I can’t see either Trump or Cruz supporters really liking the cut of Rubio’s jib, you know? And between them, they have more than half the GOP base sewn up.

    Also, I wonder how long Jeb will continue to pretend to be in this race?Report

    • Kolohe in reply to Morat20 says:

      The difference between Rubio and the Not-Romney candidates of 2012 is that the Not-Romney candidates were all jokes, has-beens, never-weres, or some combo of all three. It is possible, though, that Rubio is like Romney himself in 2008 – will do well enough to get noticed, but not good enough to win. (and I’ll say again, that’s the best case scenario for Rubio. Clinton won’t get beaten out for the white house this year, but she will be the most vulnerable incumbent since Poppy Bush in 2020)Report

      • North in reply to Kolohe says:

        From your lips to God(ess?)’s ears. If the election fairy appeared and said “I’ll guarantee a Dem president in 2016 but they’ll be guaranteed to lose in 2020.” I’d take that deal in a heartbeat.Report

      • Will Truman in reply to Kolohe says:

        Yeah, I think Romney ’08 looms rather large at this point. There are some differences, to be clear, but it’s a significant cncern for the Rubio camp. Until the completeness of Jeb’s collapse became evident, and Trump’s staying power, I was saying that while everyone was looking at ’12 it was actually ’08 that was the most analogous. Jeb as McCain, Cruz as Huckabee, Trump as Rudy, and Rubio as Mitt.

        It still could come to pass with some cast changes.Report

        • Morat20 in reply to Will Truman says:

          It could, but I wouldn’t bet the bank on it.

          Because in the end, Trump and Cruz are holding steady at over half the voters, right?

          And let’s be blunt — what they’re selling is NOT what Rubio can sell half as well.

          They’re anti-establishment, Rubio..isn’t. They’re both pretty xenophobic. Rubio is still fighting his heresy on immigration. He might be able to fake it, but will the voters actually buy it when it gets highlighted?

          That’s what I mean when I say Rubio is really benefiting from Trump and Cruz sucking all the air out, because right now the base isn’t scrutinizing Rubio. He can coast on casual impressions and name recognition.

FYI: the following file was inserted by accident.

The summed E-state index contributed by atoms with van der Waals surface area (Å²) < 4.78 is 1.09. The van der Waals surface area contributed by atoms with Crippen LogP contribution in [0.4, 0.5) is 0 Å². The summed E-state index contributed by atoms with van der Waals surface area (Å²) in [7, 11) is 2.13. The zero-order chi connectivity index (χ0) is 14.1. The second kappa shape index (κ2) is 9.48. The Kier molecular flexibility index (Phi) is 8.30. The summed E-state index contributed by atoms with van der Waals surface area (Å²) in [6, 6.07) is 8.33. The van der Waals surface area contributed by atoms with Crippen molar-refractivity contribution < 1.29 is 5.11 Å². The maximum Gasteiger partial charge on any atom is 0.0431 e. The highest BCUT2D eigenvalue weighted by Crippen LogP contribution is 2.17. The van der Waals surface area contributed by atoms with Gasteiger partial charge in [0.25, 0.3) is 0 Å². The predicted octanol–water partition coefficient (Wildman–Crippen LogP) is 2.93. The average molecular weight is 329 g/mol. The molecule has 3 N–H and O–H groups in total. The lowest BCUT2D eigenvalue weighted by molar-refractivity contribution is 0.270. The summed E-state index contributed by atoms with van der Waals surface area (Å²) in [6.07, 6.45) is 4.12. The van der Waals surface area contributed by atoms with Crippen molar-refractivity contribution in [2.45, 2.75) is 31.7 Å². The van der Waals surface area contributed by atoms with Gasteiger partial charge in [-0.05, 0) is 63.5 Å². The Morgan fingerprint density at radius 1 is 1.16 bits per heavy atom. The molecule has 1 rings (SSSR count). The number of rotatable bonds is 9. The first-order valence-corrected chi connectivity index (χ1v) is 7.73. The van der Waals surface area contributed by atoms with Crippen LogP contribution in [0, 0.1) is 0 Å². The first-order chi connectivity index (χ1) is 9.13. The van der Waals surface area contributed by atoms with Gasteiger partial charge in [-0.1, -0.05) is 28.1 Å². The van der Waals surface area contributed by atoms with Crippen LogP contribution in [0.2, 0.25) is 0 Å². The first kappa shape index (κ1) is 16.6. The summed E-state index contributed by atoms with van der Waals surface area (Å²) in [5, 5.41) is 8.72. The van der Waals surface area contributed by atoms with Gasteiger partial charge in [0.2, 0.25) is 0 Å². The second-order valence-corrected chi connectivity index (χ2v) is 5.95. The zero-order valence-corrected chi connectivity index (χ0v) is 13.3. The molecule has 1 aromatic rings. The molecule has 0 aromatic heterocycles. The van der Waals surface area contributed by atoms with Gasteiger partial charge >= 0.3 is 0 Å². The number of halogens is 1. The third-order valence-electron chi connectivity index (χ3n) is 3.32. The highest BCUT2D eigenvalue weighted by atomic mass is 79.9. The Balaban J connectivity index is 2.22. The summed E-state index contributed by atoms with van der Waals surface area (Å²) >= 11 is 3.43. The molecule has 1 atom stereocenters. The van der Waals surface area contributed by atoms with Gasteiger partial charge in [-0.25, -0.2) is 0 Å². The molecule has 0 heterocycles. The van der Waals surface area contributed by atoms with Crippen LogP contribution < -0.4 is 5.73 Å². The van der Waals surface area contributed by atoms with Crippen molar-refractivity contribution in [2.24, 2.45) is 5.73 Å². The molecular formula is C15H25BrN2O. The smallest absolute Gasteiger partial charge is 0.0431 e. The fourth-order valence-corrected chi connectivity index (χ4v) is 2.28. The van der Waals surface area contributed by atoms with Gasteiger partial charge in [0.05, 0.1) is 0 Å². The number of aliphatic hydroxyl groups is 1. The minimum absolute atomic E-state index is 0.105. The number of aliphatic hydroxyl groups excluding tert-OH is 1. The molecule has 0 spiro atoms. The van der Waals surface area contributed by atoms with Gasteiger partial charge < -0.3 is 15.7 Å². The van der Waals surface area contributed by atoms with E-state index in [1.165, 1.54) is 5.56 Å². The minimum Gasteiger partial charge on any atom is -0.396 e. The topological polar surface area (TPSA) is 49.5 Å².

Now maybe he can sell himself once the light’s on him. Maybe he can’t. He doesn’t seem a great fit for the primary zeitgeist, and given said zeitgeist is eating up a majority of the voters that’s not a plus in his column.

          And yes, I’m aware that he’s a second choice for a lot of Cruz voters — but given how little he has in common with Cruz, how much of that is solid? And how much would evaporate upon deeper inspection?

          Which is why Rubio’s probably pretty content to build up as much as he can in the shadows of Trump and Cruz. It ain’t winning, but he’s not pulling a Carson either.

          And I do agree — he has a lot in common with Mitt in 2012. Except for one thing — in 2012, the GOP base wasn’t furious that someone exactly like Mitt had lost 4 years early. Being a lot like Mitt Romney is probably not the best thing to be right now, as a GOP candidate.Report

          • Will Truman in reply to Morat20 says:

            I think you misread what my comment was stating, and the comment I was responding to.

            We’re talking about Romney ’08, not Romney ’12.Report

          • North in reply to Morat20 says:

            Well religiously Rubio is pretty much solidly acceptable so you could expect Cruz’s evangalitical support to transfer to him easily.Report

          • El Muneco in reply to Morat20 says:

            I’m not so sanguine. In terms of impressions, Rubio/Cruz do have both a Kennedy/Nixon vibe and the Establishment/Anti thing going on, but in terms of substance they’re basically the same.

            Rubio is also a natural second choice for evangelicals, since he can talk the talk while all Trump knows about religion is how many Corinthians fit in one cup. If he can ignite culture war rhetoric while either downplaying immigration – or just nakedly flip-flopping since that doesn’t appear to be a negative anymore – he can be the Christopher Nolan candidate to Cruz’s Tim Burton version.Report

          • Stillwater in reply to Morat20 says:


            They’re anti-establishment, Rubio..isn’t.

            From where I sit – and of course I’m sorta spit-balling here – Rubio is establishment and presents (solidly!) as establishment. Trump is anti-establishment and presents as anti. And while Cruz presents as anti-establishment, he’s actually establishment all the way down. At this point, tho, he pretty much has to play the anti-establishment card (even if it weren’t good politics for him) since he’s not gonna get any of the big figures within the party to endorse or support him. But the reason for that isn’t because he rejects the GOP orthodoxy, it’s because he’s a free-lancer who puts his own interests above the party (in part because he takes all the Cleek driven talking points wink-wink seriously while he’s advancing his own ambitions). (Plus, he’s hideous. Yrrrch.)Report

  14. While this is fun, it amounts to trying to figure out who’s going to win the World Series based on Opening Day.Report